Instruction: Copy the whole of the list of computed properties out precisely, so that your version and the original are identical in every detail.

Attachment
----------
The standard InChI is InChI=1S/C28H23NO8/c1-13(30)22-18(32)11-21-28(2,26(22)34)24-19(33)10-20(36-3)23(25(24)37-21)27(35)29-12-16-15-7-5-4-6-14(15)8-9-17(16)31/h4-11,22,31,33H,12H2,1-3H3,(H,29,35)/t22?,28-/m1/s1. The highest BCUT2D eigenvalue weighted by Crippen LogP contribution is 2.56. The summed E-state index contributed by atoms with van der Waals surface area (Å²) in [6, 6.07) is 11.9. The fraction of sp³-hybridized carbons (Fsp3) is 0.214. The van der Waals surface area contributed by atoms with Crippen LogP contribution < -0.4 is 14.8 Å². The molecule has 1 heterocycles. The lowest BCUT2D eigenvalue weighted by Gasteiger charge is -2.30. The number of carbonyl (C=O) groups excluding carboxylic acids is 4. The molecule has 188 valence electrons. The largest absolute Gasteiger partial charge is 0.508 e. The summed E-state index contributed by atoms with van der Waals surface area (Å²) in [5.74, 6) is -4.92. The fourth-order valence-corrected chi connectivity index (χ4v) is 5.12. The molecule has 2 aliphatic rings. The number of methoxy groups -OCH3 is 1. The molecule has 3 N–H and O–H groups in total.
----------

The standard InChI is InChI=1S/C28H23NO8/c1-13(30)22-18(32)11-21-28(2,26(22)34)24-19(33)10-20(36-3)23(25(24)37-21)27(35)29-12-16-15-7-5-4-6-14(15)8-9-17(16)31/h4-11,22,31,33H,12H2,1-3H3,(H,29,35)/t22?,28-/m1/s1. The highest BCUT2D eigenvalue weighted by Crippen LogP contribution is 2.56. The summed E-state index contributed by atoms with van der Waals surface area (Å²) in [6, 6.07) is 11.9. The fraction of sp³-hybridized carbons (Fsp3) is 0.214. The van der Waals surface area contributed by atoms with Crippen LogP contribution < -0.4 is 14.8 Å². The molecule has 1 heterocycles. The lowest BCUT2D eigenvalue weighted by Gasteiger charge is -2.30. The number of carbonyl (C=O) groups excluding carboxylic acids is 4. The molecule has 188 valence electrons. The largest absolute Gasteiger partial charge is 0.508 e. The summed E-state index contributed by atoms with van der Waals surface area (Å²) in [5.74, 6) is -4.92. The fourth-order valence-corrected chi connectivity index (χ4v) is 5.12. The molecule has 2 aliphatic rings. The number of methoxy groups -OCH3 is 1. The molecule has 3 N–H and O–H groups in total.